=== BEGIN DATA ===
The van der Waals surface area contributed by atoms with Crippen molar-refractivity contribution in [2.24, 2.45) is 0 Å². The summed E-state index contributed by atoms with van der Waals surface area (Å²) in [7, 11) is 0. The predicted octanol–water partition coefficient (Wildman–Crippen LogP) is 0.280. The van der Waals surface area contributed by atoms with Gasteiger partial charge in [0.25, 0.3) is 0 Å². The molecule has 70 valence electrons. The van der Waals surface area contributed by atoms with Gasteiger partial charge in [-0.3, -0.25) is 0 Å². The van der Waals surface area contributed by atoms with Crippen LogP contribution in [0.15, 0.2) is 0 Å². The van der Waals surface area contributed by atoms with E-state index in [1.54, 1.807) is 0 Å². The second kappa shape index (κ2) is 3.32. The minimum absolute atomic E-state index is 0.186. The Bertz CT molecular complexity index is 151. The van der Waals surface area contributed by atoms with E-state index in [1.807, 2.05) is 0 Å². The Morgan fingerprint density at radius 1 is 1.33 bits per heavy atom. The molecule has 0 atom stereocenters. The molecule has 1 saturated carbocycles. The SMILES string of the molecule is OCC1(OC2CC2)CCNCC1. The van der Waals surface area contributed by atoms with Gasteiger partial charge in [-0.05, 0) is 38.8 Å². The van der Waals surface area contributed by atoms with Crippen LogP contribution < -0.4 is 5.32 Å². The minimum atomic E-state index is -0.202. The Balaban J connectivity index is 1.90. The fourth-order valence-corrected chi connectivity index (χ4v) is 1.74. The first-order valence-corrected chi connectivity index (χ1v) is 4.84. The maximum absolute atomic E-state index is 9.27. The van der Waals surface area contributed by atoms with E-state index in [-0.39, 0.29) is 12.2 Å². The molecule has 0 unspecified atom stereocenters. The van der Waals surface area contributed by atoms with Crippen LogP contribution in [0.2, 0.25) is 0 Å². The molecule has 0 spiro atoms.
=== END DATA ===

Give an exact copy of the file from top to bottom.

The van der Waals surface area contributed by atoms with Crippen molar-refractivity contribution in [2.24, 2.45) is 0 Å². The summed E-state index contributed by atoms with van der Waals surface area (Å²) in [7, 11) is 0. The predicted octanol–water partition coefficient (Wildman–Crippen LogP) is 0.280. The van der Waals surface area contributed by atoms with Gasteiger partial charge in [0.25, 0.3) is 0 Å². The molecule has 70 valence electrons. The van der Waals surface area contributed by atoms with Gasteiger partial charge in [-0.3, -0.25) is 0 Å². The van der Waals surface area contributed by atoms with Crippen LogP contribution in [0.15, 0.2) is 0 Å². The van der Waals surface area contributed by atoms with E-state index in [1.54, 1.807) is 0 Å². The second kappa shape index (κ2) is 3.32. The minimum absolute atomic E-state index is 0.186. The Bertz CT molecular complexity index is 151. The van der Waals surface area contributed by atoms with E-state index in [1.807, 2.05) is 0 Å². The Morgan fingerprint density at radius 1 is 1.33 bits per heavy atom. The molecule has 0 atom stereocenters. The molecule has 1 saturated carbocycles. The SMILES string of the molecule is OCC1(OC2CC2)CCNCC1. The van der Waals surface area contributed by atoms with Gasteiger partial charge in [-0.05, 0) is 38.8 Å². The van der Waals surface area contributed by atoms with Crippen LogP contribution < -0.4 is 5.32 Å². The minimum atomic E-state index is -0.202. The Balaban J connectivity index is 1.90. The fourth-order valence-corrected chi connectivity index (χ4v) is 1.74. The first-order valence-corrected chi connectivity index (χ1v) is 4.84. The maximum absolute atomic E-state index is 9.27. The van der Waals surface area contributed by atoms with E-state index in [-0.39, 0.29) is 12.2 Å². The molecule has 0 unspecified atom stereocenters. The van der Waals surface area contributed by atoms with Crippen LogP contribution in [0.2, 0.25) is 0 Å². The molecule has 0 spiro atoms.